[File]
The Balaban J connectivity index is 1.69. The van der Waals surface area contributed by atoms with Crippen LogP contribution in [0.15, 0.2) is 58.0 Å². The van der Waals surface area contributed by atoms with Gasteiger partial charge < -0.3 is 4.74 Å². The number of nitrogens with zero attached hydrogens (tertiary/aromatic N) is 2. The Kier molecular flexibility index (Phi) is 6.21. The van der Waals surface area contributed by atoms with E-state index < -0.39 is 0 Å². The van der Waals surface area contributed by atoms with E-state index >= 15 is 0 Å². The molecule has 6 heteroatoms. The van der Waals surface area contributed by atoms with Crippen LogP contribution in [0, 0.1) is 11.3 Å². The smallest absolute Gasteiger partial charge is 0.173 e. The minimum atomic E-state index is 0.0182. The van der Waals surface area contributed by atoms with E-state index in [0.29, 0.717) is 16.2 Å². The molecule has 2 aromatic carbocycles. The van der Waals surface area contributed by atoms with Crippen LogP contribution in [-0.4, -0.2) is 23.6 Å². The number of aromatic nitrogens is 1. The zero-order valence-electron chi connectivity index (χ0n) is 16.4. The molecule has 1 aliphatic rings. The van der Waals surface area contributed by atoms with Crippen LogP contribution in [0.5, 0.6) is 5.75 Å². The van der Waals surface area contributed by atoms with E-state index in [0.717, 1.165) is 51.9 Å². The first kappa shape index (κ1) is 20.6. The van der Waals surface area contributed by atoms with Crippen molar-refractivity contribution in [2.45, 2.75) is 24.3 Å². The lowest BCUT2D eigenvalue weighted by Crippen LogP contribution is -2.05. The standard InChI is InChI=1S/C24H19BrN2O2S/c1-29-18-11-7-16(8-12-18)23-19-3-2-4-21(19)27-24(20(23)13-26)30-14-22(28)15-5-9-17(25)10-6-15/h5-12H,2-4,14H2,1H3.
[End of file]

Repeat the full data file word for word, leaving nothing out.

The Balaban J connectivity index is 1.69. The van der Waals surface area contributed by atoms with Crippen LogP contribution in [0.15, 0.2) is 58.0 Å². The van der Waals surface area contributed by atoms with Gasteiger partial charge < -0.3 is 4.74 Å². The number of nitrogens with zero attached hydrogens (tertiary/aromatic N) is 2. The Kier molecular flexibility index (Phi) is 6.21. The van der Waals surface area contributed by atoms with E-state index < -0.39 is 0 Å². The van der Waals surface area contributed by atoms with E-state index >= 15 is 0 Å². The molecule has 6 heteroatoms. The van der Waals surface area contributed by atoms with Crippen LogP contribution in [0, 0.1) is 11.3 Å². The smallest absolute Gasteiger partial charge is 0.173 e. The minimum atomic E-state index is 0.0182. The van der Waals surface area contributed by atoms with E-state index in [0.29, 0.717) is 16.2 Å². The molecule has 2 aromatic carbocycles. The van der Waals surface area contributed by atoms with Crippen LogP contribution in [-0.4, -0.2) is 23.6 Å². The number of aromatic nitrogens is 1. The zero-order valence-electron chi connectivity index (χ0n) is 16.4. The molecule has 1 aliphatic rings. The van der Waals surface area contributed by atoms with Crippen LogP contribution in [0.5, 0.6) is 5.75 Å². The van der Waals surface area contributed by atoms with E-state index in [0.717, 1.165) is 51.9 Å². The first kappa shape index (κ1) is 20.6. The van der Waals surface area contributed by atoms with Crippen molar-refractivity contribution in [2.45, 2.75) is 24.3 Å². The lowest BCUT2D eigenvalue weighted by Crippen LogP contribution is -2.05. The standard InChI is InChI=1S/C24H19BrN2O2S/c1-29-18-11-7-16(8-12-18)23-19-3-2-4-21(19)27-24(20(23)13-26)30-14-22(28)15-5-9-17(25)10-6-15/h5-12H,2-4,14H2,1H3.